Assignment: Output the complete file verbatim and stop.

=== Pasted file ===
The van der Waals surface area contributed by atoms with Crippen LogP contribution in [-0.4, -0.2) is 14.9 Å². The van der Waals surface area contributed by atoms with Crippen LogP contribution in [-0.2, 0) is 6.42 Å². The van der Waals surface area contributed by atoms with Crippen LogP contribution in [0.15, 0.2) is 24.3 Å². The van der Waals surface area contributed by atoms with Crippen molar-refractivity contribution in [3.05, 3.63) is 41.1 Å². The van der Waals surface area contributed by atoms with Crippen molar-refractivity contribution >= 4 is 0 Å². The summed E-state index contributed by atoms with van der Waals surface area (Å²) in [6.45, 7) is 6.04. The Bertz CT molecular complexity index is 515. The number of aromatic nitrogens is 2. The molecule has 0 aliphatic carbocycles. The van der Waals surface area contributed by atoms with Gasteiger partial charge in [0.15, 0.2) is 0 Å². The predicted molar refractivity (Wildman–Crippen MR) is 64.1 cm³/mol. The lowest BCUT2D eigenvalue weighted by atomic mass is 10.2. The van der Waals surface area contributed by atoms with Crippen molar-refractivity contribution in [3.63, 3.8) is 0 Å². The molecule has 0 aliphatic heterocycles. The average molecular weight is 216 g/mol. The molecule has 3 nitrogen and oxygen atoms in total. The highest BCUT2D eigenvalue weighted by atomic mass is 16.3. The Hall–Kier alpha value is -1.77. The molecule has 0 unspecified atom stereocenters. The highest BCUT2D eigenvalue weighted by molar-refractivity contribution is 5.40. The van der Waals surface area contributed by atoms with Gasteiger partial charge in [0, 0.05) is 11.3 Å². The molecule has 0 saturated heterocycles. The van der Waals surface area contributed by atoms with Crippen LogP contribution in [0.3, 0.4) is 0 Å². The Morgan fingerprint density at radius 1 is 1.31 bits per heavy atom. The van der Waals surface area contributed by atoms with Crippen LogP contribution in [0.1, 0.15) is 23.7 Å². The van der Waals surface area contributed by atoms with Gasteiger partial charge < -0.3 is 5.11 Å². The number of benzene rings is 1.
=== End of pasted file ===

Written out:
The van der Waals surface area contributed by atoms with Crippen LogP contribution in [-0.4, -0.2) is 14.9 Å². The van der Waals surface area contributed by atoms with Crippen LogP contribution in [-0.2, 0) is 6.42 Å². The van der Waals surface area contributed by atoms with Crippen LogP contribution in [0.15, 0.2) is 24.3 Å². The van der Waals surface area contributed by atoms with Crippen molar-refractivity contribution in [3.05, 3.63) is 41.1 Å². The van der Waals surface area contributed by atoms with Crippen molar-refractivity contribution >= 4 is 0 Å². The summed E-state index contributed by atoms with van der Waals surface area (Å²) in [6.45, 7) is 6.04. The Bertz CT molecular complexity index is 515. The number of aromatic nitrogens is 2. The molecule has 0 aliphatic carbocycles. The van der Waals surface area contributed by atoms with Gasteiger partial charge in [0.15, 0.2) is 0 Å². The predicted molar refractivity (Wildman–Crippen MR) is 64.1 cm³/mol. The lowest BCUT2D eigenvalue weighted by atomic mass is 10.2. The van der Waals surface area contributed by atoms with Crippen molar-refractivity contribution in [3.63, 3.8) is 0 Å². The molecule has 0 aliphatic heterocycles. The average molecular weight is 216 g/mol. The molecule has 3 nitrogen and oxygen atoms in total. The highest BCUT2D eigenvalue weighted by atomic mass is 16.3. The Hall–Kier alpha value is -1.77. The molecule has 0 unspecified atom stereocenters. The highest BCUT2D eigenvalue weighted by molar-refractivity contribution is 5.40. The van der Waals surface area contributed by atoms with Gasteiger partial charge in [0, 0.05) is 11.3 Å². The molecule has 0 saturated heterocycles. The van der Waals surface area contributed by atoms with Crippen LogP contribution in [0.3, 0.4) is 0 Å². The Morgan fingerprint density at radius 1 is 1.31 bits per heavy atom. The van der Waals surface area contributed by atoms with Crippen LogP contribution in [0.1, 0.15) is 23.7 Å². The van der Waals surface area contributed by atoms with Gasteiger partial charge < -0.3 is 5.11 Å². The number of benzene rings is 1.